13 May 2019
Ever since humans started communicating, there’s been a need for protecting and controlling information access — what we refer to as Identity and Access Management (IAM). Even in the earliest days, the basic components of that control were much the same as today: proving who you are when you try to access information, which is the basis of “authentication,” and determining whether you can access a specific resource or take a specific action once you are authenticated — what is now known as authorization.
Of course, in ancient times proving your identity was as simple as having someone vouch for you. Determining what you could access and what you could do with it might depend on your status in society or the preferences of the person controlling the information. As societies became more sophisticated and both populations and the amount of information grew, more formal methods of authentication and authorization were needed.
That need for more formal IAM methods became especially pronounced with the development of networked computing in the 1960s and its pervasive use in the business world over the next three decades. Fortunately, until the 1990s many companies could get by keeping information behind network firewalls.
Their means of authentication entailed requiring usernames and passwords by those who needed access. Authorization involved checking each access request against predefined access control lists (ACLs) — ACLs that didn’t necessarily consider factors that could affect current resource entitlements. The overall IAM system consisted of spreadsheets, emails and more traditional methods to keep track of user accounts, access and entitlements.
With more businesses expanding geographically and employees coming, going and changing positions, IAM quickly became more complex and those simple tools time-consuming and ineffective. Automating some of the tasks helped, but then regulatory issues entered the picture.
In 1996, the Health Insurance Portability and Accountability Act (HIPAA) was passed to provide data privacy and security provisions for safeguarding medical information. In the late 1990s and early 2000s, major corporations were busted for fraudulent account and insider trading, leading to Sarbanes-Oxley (SOX), which mandated tighter internal controls. Other regulations followed.
No longer was it enough for companies to manage information access. They had to provide proof of their methods to internal and external auditors. As if that all wasn’t enough, web applications were making access outside firewalls possible, leading to more challenges — including those involving cybercrime.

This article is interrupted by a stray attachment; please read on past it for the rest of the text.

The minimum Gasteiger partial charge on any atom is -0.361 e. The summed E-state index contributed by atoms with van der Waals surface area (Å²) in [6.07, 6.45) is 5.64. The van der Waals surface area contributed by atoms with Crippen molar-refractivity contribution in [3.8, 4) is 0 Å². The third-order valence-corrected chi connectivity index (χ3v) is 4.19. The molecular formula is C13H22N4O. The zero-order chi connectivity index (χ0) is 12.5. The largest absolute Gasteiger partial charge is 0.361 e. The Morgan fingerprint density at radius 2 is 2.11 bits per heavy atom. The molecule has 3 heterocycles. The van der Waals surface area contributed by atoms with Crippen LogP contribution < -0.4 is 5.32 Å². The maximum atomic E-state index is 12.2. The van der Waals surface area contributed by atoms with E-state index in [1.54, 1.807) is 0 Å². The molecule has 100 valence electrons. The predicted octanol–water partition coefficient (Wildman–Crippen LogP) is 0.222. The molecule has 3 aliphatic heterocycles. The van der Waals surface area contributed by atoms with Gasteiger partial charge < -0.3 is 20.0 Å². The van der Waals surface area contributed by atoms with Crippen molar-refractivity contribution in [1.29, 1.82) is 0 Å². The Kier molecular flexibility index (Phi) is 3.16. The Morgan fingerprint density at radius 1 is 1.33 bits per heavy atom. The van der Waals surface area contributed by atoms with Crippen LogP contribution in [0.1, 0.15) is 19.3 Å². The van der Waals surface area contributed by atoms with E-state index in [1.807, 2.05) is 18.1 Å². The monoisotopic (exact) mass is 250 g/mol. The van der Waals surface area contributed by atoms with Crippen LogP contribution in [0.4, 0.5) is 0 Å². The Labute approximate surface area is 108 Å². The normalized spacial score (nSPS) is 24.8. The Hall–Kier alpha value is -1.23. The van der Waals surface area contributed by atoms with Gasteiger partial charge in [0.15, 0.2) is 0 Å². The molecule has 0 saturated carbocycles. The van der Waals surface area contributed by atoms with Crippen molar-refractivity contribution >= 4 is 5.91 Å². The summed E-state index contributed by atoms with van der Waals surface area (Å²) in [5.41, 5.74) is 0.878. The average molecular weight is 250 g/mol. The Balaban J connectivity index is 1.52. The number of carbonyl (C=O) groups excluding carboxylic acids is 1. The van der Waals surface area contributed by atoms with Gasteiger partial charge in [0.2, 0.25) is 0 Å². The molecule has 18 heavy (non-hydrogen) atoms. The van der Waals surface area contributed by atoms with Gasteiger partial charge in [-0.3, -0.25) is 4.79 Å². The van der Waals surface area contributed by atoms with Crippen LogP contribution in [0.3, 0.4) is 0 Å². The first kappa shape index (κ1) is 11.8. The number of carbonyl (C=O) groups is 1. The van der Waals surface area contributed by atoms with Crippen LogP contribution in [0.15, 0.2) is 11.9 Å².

There were few vendors that offered IAM solutions at the time. Most solutions focused on automating various tasks throughout the identity lifecycle, centralizing provisioning and enforcing access controls.
That was great for freeing up internal IT resources, but didn’t do much to counter increasing cybercrime and data breach issues or deal with compliance requirements. Vendors had to start upping their game, and treating IAM as more of a business issue than simply an IT issue. That led to the development of IAM solutions that also included governance and other components to help meet the much broader business requirements for identity management.
Each offered its own advantages and disadvantages in the scheme of IAM. Efforts were also made to develop standard policy language and open-standard identity protocols to promote interoperability between access control implementations by multiple vendors.
Like most things technology-related, IAM isn’t remaining static. The issues and challenges continue to evolve and change. Increased awareness of security governance needs, distributed systems, BYOD, the Internet of Things (IoT) and cloud-based applications are just a few of the trends driving significant growth in the current IAM market..
With that kind of growth, expect to see more innovations in authentication and authorization mechanisms. For example, the use of biometrics in authentication is increasing, ranging from iris scanning to facial recognition. Some companies are moving from two- to three-factor authentication, combining something you know, something you have, and something you are.
Technologies such as risk-based authentication (RBA) are integrating open risk scoring and machine learning into the authentication process, enabling more advanced user auditing and reporting. With more people sharing information, devices and web applications, one-time and two-factor authentication methods no longer suffice, driving the need for continuous authentication. Behavioral biometrics and behavioral profiling are among the techniques making their way into new IAM solutions.
On the authorization side, expect to see more solutions employing “context” to not only determine what can and can’t be done within an application. It may also dynamically change the features, functions and information that can be accessed based on moving a secured company network to an unknown network. Machine learning and artificial intelligence are positioned to play roles too.
Bottom line: as a business needs to evolve and technologies change, so do IAM requirements and the solutions that can meet them. Look for a future blog on some of our predictions for what’s next in IAM.
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